Bumps on the electric-car journey

From left: The reporter at one of BlueSG's charging locations in Mohamed Sultan Road and driving the electric car, which is like being at the wheel of a petrol-driven one. The app shows the cost of the journey.
(Above) The reporter at one of BlueSG's charging locations in Mohamed Sultan Road and driving the electric car, which is like being at the wheel of a petrol-driven one. The app shows the cost of the journey.ST PHOTOS: SEAH KWANG PENG
From left: The reporter at one of BlueSG's charging locations in Mohamed Sultan Road and driving the electric car, which is like being at the wheel of a petrol-driven one. The app shows the cost of the journey.
The reporter at one of BlueSG's charging locations in Mohamed Sultan Road and driving the electric car (above), which is like being at the wheel of a petrol-driven one. The app shows the cost of the journey.ST PHOTOS: SEAH KWANG PENG
From left: The reporter at one of BlueSG's charging locations in Mohamed Sultan Road and driving the electric car, which is like being at the wheel of a petrol-driven one. The app shows the cost of the journey.
The reporter at one of BlueSG's charging locations in Mohamed Sultan Road and driving the electric car, which is like being at the wheel of a petrol-driven one. (Above) The app shows the cost of the journey.ST PHOTOS: SEAH KWANG PENG

Yesterday morning, I planned to rent and drive one of BlueSG's electric cars from my home in Punggol - where there are two charging locations - to Toa Payoh, where there is one location a short walk from Singapore Press Holdings' News Centre.

But when I opened the app, I found both Punggol locations did not have any cars available. The nearest BlueSG location, in Sengkang, also had no cars.

I headed towards Pasir Ris to find one of the small, white battery-powered hatchbacks.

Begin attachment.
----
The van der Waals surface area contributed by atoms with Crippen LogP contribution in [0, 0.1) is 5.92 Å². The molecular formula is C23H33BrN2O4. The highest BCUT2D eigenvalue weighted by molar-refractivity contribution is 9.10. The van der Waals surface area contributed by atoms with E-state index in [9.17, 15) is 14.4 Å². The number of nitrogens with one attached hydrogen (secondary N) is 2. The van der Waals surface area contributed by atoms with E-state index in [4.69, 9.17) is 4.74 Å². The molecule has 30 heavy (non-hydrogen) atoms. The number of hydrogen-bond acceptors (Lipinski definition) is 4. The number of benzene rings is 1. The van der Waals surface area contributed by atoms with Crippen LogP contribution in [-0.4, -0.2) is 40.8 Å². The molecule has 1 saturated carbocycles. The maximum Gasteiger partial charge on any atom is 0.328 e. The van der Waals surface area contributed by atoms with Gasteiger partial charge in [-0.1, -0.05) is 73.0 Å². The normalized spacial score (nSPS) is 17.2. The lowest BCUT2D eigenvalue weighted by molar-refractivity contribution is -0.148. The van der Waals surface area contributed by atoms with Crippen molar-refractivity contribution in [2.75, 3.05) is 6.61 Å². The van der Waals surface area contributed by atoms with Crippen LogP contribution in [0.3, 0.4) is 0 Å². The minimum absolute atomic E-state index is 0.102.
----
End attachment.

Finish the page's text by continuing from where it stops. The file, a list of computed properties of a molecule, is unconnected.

After locating the car, I struggled initially to unplug it from the charging station, and managed to do so with the help of a passer-by.

Driving the car was simple, as it was like being at the wheel of a petrol-driven vehicle. To go faster, however, I had to put a lot of pressure on the accelerator, which was not comfortable. Rarely could I reach speeds beyond 70kmh.

This is deliberate, a BlueSG spokesman told me later, saying it is a safety feature to curb speeding and prevent accidents.

The slower speed, traffic and getting used to handling the car resulted in the journey from Pasir Ris to Toa Payoh taking 54 minutes, instead of the usual 20 minutes.

The cost also rose to $27, far more than the taxi fare for the same distance. This makes it a less attractive option during morning rush hours.

It was also not convenient to have to walk 10 minutes from the nearest charging site in Toa Payoh Lorong 2 to the office, especially when a cab would drop me off right at the lobby of News Centre.

Still, BlueSG's electric shared-cars may become an attractive green alternative to privately owned petrol-driven cars.

Also, as more cars and charging stations become available, renting one will be convenient as well.

Zhaki Abdullah

A version of this article appeared in the print edition of The Straits Times on December 14, 2017, with the headline 'Bumps on the electric-car journey'. Print Edition | Subscribe